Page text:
Fewer people with disabilities were working in December 2013 than the same month in 2012 – essentially mirroring November 2012’s employment figures for people with disabilities and in contrast to the relatively positive employment figures for people without disabilities, according to today’s Trends in Disability Employment – National Monthly Update (TIDE), issued by Kessler Foundation and the University of New Hampshire’s Institute on Disability (UNH-IOD).
In Bureau of Labor Statistics’ “first-Friday” data released Friday, January 10, the employment-to-population ratio decreased from 27.4 percent in December 2012 to 25.2 percent in December 2013 (down 8.0 percent; 2.2 percentage point) for working-age people with disabilities. “This morning’s news about the employment outlook of the country was relatively positive, although less than expected,” according to John O’Neill, Ph.D., Kessler Foundation’s Director of Employment and Disability Research. “However, when looking at the employment of people with disabilities, a lesser proportion of people with disabilities are working. Last month’s TIDE Update, issued on December 6, 2013, showed the same discouraging results, continuing the sharp contrast between people with disabilities and everyone else.”
For people without disabilities, the employment-to-population ratio increased from 70.6 percent in December 2012 and 70.9 percent in December 2013 (up 0.4 percent; 0.3 percentage points). The employment-to-population ratio, a key indicator, reflects the percentage of people who are working relative to the total population (the number of people working divided by the number of people in the total population multiplied by 100).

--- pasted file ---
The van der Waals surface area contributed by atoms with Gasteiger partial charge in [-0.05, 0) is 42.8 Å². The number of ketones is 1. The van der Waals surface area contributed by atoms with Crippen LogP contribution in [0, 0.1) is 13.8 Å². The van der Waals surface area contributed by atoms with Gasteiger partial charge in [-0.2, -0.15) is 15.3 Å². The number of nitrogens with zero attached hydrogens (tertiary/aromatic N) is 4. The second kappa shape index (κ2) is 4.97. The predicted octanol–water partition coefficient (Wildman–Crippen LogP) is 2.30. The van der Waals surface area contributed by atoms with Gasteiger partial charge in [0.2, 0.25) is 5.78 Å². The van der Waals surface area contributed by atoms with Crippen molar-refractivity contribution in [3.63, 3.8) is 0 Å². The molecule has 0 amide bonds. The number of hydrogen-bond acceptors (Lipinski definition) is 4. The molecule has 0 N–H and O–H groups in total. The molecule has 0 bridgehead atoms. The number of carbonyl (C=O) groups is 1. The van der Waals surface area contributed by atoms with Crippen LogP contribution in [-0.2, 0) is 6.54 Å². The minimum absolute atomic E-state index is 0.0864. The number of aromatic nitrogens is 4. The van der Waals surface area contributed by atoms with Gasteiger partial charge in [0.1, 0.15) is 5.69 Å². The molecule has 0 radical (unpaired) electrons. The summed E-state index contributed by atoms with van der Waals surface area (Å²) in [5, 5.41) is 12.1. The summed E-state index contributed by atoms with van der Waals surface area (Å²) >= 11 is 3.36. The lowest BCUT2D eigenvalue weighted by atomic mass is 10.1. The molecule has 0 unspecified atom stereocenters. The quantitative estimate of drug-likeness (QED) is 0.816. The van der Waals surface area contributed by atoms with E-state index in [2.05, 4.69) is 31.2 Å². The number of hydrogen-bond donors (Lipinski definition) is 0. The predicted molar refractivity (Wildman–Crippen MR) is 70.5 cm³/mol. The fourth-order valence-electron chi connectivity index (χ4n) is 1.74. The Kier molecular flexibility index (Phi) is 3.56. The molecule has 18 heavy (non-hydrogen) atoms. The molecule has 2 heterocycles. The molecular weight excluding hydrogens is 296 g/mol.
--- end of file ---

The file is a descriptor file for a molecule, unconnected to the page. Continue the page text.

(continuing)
In addition, the labor force participation rate decreased for people with disabilities, from 31.4 percent in December 2012 to 29.1 percent in December 2013 (down 7.3 percent; 2.3 percentage points). The labor force participation rate is the percentage of people who are working or actively looking for work (the number of people working or looking for work divided by the number of people in the total population multiplied by 100). “As with last month, fewer people with disabilities are engaged in the labor force, which is discouraging and suggests that people with disabilities are not participating in the country’s recovery from the recession,” according to Andrew Houtenville, Ph.D., UNH-IOD Associate Professor of Economics. For people without disabilities, the labor force participation rate also declined from 76.4 percent in December 2012 and 75.7 percent in December 2013 (down 0.9 percent; 0.7 percentage points).
“These numbers are not seasonally adjusted,” noted Dr. O’Neill. “The collection of disability employment statistics began a few years ago, and it will take some time for seasonal trends to become evident.”